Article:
Hawklords Radio Interview, October 1978
sort of high period with the band?

RC: "Well, rather than go blundering ahead into all sorts of libellous statements, you know, and get phone
messages from various other people's lawyers tomorrow morning, all I can really say with impunity -that's
a good one isn't it, that's a legal word- is that, er, this agreement has been reached between certain
members of the band who are now no longer members of the band, which resulted in the changes before
Quark, Strangeness and Charm, and the residue of persons, the rest of the boys left over...¦ You could put
it this way: the reverberations of the effects of people being forced to leave the band under circumstances
of disagreement on musical policy and actual, you know, venues and performance styles resulted in yet
more confrontation left over.  So the final split has been made now, leaving myself and Dave Brock at the
helm and in control of the situation which is in my opinion and in Dave's and I think in the audience's
reception or perception, the result is that we've gone back to an earlier point in Hawkwind's development
in terms of actual presentation of ideals, but a bigger step ahead in musical terms."

"So what we've got now is a band that's very musically flexible and sophisticated even, you know, in some
ways - but is also willing to play free festivals still, and to even play under the motorway on the green in
Notting Hill, go anywhere, play anywhere, Northern Ireland, southern Ireland, do everything that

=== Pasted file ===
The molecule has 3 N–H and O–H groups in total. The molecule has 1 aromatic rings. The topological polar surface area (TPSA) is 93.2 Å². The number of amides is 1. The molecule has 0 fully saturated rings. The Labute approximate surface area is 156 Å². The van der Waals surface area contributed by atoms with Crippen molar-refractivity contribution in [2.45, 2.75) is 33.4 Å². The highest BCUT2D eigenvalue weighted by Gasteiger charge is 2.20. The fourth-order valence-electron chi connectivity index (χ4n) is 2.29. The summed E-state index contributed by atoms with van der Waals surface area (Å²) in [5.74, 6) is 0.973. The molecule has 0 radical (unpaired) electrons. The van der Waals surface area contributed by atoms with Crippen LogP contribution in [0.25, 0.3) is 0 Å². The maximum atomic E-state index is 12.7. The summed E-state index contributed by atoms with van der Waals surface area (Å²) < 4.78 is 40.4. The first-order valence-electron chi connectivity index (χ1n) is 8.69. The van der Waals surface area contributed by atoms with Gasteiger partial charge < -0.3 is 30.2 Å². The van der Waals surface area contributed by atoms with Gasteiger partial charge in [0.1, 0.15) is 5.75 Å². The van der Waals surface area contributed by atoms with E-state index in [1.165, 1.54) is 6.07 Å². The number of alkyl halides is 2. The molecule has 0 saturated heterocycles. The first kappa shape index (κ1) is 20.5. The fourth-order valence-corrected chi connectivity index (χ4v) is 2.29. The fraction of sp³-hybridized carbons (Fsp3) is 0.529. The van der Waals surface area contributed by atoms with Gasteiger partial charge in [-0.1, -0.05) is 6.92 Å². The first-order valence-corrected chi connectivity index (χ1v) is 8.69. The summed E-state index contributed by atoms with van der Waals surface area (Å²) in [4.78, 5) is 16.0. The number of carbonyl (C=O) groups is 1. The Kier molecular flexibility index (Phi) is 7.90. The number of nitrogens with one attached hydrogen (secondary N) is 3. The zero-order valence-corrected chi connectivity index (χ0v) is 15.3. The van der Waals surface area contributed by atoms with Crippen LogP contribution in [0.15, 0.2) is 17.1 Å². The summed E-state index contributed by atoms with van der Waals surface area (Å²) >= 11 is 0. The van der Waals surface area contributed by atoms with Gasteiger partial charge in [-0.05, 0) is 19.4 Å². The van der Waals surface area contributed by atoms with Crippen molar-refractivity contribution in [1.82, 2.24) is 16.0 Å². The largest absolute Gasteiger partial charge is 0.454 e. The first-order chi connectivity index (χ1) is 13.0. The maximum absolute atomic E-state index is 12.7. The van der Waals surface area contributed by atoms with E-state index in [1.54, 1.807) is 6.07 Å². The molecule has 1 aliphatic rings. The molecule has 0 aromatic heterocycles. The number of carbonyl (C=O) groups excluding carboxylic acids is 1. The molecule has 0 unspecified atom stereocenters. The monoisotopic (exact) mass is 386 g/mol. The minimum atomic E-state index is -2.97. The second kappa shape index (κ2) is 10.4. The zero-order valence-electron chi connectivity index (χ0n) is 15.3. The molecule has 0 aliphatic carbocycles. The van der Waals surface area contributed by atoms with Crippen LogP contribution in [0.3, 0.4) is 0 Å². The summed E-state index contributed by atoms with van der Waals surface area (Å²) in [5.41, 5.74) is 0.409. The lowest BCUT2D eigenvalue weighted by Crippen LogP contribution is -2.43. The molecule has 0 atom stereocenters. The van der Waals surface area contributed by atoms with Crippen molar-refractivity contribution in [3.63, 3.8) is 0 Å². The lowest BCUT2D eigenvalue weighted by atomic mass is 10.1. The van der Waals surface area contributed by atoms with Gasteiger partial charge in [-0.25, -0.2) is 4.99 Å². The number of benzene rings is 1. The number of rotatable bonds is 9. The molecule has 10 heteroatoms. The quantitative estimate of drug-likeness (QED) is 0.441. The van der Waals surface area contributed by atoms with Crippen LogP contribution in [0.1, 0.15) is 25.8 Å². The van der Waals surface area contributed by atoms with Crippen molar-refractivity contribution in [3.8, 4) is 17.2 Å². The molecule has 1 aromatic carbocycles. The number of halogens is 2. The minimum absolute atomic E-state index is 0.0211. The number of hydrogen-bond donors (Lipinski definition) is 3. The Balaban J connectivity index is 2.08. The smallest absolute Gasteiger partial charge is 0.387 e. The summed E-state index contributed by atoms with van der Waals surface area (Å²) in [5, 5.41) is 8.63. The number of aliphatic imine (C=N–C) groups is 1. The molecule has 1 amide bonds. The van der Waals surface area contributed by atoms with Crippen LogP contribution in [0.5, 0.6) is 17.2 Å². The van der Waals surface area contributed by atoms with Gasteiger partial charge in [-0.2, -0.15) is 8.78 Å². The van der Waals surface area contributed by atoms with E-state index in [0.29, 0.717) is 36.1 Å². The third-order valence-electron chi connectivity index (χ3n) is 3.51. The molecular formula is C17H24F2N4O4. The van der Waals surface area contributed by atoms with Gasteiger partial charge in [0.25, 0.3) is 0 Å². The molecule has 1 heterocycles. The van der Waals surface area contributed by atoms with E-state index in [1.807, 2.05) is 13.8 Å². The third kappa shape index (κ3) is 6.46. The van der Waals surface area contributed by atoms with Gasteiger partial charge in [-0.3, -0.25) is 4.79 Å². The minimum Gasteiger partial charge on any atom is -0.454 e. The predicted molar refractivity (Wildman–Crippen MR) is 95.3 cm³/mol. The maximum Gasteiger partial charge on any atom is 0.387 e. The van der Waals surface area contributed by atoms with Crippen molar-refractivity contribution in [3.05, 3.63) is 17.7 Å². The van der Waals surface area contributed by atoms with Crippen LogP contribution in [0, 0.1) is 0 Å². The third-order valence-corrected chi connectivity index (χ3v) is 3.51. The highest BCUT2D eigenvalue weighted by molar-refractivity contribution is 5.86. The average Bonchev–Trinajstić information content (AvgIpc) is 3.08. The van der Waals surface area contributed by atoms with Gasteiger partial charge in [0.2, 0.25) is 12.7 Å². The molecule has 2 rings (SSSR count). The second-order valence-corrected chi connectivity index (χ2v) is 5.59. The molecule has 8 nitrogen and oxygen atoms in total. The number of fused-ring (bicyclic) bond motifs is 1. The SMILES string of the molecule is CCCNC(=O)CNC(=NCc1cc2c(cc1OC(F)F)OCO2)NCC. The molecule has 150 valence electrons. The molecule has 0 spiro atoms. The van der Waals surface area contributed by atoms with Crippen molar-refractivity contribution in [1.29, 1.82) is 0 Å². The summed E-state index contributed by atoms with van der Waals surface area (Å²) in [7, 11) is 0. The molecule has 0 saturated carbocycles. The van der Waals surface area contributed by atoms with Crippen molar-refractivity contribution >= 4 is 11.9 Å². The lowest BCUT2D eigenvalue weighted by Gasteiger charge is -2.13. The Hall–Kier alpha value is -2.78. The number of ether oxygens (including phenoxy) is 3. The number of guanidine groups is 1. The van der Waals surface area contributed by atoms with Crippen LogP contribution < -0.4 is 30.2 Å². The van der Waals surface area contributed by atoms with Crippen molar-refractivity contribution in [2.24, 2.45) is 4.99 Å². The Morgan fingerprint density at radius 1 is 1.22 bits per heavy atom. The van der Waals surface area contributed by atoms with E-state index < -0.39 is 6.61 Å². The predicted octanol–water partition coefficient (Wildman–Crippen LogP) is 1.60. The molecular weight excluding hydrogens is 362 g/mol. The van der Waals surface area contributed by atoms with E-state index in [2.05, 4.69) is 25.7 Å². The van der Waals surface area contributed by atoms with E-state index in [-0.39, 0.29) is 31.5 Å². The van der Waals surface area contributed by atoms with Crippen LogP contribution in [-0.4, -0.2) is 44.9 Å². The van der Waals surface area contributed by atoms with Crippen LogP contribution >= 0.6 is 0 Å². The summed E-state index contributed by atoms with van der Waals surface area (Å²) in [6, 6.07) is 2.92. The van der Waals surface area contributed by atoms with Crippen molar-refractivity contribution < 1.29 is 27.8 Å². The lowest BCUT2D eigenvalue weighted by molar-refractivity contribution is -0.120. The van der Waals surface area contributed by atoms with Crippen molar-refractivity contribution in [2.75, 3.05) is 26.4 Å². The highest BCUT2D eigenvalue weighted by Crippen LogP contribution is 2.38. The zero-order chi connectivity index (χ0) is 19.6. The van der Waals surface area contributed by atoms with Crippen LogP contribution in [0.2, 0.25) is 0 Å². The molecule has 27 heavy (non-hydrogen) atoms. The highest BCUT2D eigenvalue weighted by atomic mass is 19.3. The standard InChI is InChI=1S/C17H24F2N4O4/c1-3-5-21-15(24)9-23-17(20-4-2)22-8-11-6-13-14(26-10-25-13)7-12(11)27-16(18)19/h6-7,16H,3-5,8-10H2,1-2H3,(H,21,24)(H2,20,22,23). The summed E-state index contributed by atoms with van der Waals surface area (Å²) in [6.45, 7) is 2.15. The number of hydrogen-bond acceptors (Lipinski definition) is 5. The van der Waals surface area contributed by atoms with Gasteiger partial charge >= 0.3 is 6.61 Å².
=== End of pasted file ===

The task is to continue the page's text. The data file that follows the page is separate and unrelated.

Hawkwind is supposed to do, and hasn't done for a long time, mainly because being almost a worker's co-
operative for a while, which I'm afraid it isn't now...¦it's more a sort of 'management and workers'
situation, or a leader and back-up team."

Do you mean that at the moment you and Dave Brock are very much the nucleus of the band?

RC: "Yeah, but the people who are now playing which is our new bass player called Harvey Bainbridge,
who's an excellent bass player, very positive; Martin Griffin on drums, again very positive, and a very
variable drummer, he can play lots of different styles of music, not just one; Steve Swindells on the
keyboards, also with a grasp of many different forms of music...¦  So you have a band now which is keen
to do the sort of things that may not be becoming of rock stars."

But surely these changes must have taken some time to evolve because after the last album, you did go and
record another album, which hasn't been released, and you used more or less the same people as you’d
been using for Quark Strangeness and Charm, so there must have been some feeling that what you were
doing at the time of the last album was worth continuing with at that time.

RC: "Yeah.  We found ourselves...¦you see, these things are always very complicated, but I can't really
sort of put it in a nutshell very easily actually because changes...¦when you change something it alters the
perspective of what is left behind, if you understand what I mean.  It's like when you are mixing music